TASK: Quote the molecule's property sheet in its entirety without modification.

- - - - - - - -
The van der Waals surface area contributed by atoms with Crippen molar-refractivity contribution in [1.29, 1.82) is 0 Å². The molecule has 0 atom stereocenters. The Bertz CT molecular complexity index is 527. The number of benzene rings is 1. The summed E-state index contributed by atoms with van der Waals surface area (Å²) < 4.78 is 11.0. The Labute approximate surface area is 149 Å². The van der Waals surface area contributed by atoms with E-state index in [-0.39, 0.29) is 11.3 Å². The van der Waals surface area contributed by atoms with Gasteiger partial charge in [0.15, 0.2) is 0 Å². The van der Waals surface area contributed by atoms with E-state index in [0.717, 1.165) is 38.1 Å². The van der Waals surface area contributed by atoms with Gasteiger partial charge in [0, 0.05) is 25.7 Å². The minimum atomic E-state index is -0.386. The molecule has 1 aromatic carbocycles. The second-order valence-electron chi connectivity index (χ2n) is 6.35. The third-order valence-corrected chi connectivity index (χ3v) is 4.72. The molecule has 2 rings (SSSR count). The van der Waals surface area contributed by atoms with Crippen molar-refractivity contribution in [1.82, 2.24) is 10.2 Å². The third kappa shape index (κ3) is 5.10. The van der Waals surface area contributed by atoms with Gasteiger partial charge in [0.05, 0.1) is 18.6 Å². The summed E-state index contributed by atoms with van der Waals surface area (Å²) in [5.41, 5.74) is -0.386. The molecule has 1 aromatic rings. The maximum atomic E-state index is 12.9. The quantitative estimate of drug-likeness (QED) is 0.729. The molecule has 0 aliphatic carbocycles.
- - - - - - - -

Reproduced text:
The van der Waals surface area contributed by atoms with Crippen molar-refractivity contribution in [1.29, 1.82) is 0 Å². The molecule has 0 atom stereocenters. The Bertz CT molecular complexity index is 527. The number of benzene rings is 1. The summed E-state index contributed by atoms with van der Waals surface area (Å²) < 4.78 is 11.0. The Labute approximate surface area is 149 Å². The van der Waals surface area contributed by atoms with E-state index in [-0.39, 0.29) is 11.3 Å². The van der Waals surface area contributed by atoms with Gasteiger partial charge in [0.15, 0.2) is 0 Å². The van der Waals surface area contributed by atoms with E-state index in [0.717, 1.165) is 38.1 Å². The van der Waals surface area contributed by atoms with Gasteiger partial charge in [0, 0.05) is 25.7 Å². The minimum atomic E-state index is -0.386. The molecule has 1 aromatic carbocycles. The second-order valence-electron chi connectivity index (χ2n) is 6.35. The third-order valence-corrected chi connectivity index (χ3v) is 4.72. The molecule has 2 rings (SSSR count). The van der Waals surface area contributed by atoms with Crippen molar-refractivity contribution in [1.82, 2.24) is 10.2 Å². The third kappa shape index (κ3) is 5.10. The van der Waals surface area contributed by atoms with Gasteiger partial charge in [0.05, 0.1) is 18.6 Å². The summed E-state index contributed by atoms with van der Waals surface area (Å²) in [5.41, 5.74) is -0.386. The molecule has 1 aromatic rings. The maximum atomic E-state index is 12.9. The quantitative estimate of drug-likeness (QED) is 0.729. The molecule has 0 aliphatic carbocycles.